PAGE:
The Living Book

Explore quotations throughout time

Browse by: Quotation SourceThe Seeker | The Search | The Sacred

Explore all of the quotations in our Living Book…

I laugh when I hear that the fish in the water are thirsty. You don’t grasp the fact that what is most alive of all is inside your own house, and so you walk from one holy city to the next with a confused look!

Kabir (circa 1398 – 1518)

Keep my secret, you who are kept by it.
Keep my faith, you who are kept by it.
Learn what I know, you whom my truth has known.
Love me with love, you whom I have loved.
Pray without ceasing, dwell in the love of the Lord,
you who are loved in the Well-beloved,
you who are living in the Living one,
saved by him who has redeemed you.
So will you escape from death, throughout all ages,
in the name of your Father. Alleluia!

Odes of Solomon (circa 1st-century A.D.)

At the still point of the turning world, neither flesh nor fleshless;
Neither from nor towards; at the still point, there the dance is,
But neither arrest nor movement. And do not call it fixity,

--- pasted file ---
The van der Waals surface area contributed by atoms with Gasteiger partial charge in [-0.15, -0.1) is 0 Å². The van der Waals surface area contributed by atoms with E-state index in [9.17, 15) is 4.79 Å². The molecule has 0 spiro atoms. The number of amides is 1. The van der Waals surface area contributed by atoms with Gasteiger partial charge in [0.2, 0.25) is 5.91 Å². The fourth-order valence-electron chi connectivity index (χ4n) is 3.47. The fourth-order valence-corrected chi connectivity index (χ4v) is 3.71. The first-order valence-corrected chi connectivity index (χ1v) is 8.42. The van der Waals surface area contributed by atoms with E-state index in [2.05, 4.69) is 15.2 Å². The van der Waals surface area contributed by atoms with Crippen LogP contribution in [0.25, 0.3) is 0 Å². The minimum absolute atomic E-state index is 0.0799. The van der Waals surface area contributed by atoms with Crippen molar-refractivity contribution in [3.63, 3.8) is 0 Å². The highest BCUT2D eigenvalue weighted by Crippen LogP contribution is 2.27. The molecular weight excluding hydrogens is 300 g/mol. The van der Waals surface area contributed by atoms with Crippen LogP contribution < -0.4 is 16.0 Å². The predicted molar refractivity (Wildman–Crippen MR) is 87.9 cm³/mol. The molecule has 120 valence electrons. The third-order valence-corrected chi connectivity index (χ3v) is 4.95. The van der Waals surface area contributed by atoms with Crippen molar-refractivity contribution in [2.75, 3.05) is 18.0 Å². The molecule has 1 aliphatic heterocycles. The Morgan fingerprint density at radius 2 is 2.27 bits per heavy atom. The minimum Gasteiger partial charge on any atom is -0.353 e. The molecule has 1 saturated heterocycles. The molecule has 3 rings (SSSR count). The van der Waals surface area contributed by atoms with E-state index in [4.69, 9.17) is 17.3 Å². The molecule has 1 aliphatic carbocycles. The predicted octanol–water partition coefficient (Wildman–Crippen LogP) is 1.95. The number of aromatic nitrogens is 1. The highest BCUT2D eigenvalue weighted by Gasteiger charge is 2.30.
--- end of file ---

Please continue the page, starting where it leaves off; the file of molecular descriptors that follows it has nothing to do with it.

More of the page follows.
Where past and future are gathered. Neither movement from nor towards,
Neither ascent nor decline. Except for the point, the still point,
There would be no dance, and there is only the dance.

T. S. Eliot (1888 – 1965)

The notion that we are not awake, that we are not at a level of consciousness where we can understand anything rightly, and where it is impossible to know or have anything real, and where we cannot be in control of ourselves because we are not conscious at the point where control would be possible — is found throughout Platonic, Christian and many other teachings. But consider how difficult — how impossible — it is for us to admit that we are asleep in life. It cannot be an admission. It can only be a gradual realization. And such an experience can only be brought about by the influences of efforts and ideas belonging to the nearly-lost science of awakening. The translators of the gospel could not have properly understood this idea for they translated the Greek “ypnyopew” as “watch” (“Watch, therefore, and pray,” etc.). And this word “watch” is found in many places in the New Testament, but its real meaning is to be “awake.” And the force of this meaning is incalculably greater than that expressed by the term “watch.”

Maurice Nicoll (1884 – 1953)

Such is the nature of man, that for your first gift, he prostrates himself; for your second, kisses your hand; for the third, fawns; for the fourth, just nods his head once; for the fifth, becomes too familiar; for the sixth, insults you; and for the seventh, sues you because he was not given enough.

G. I. Gurdjieff (1866 – 1949)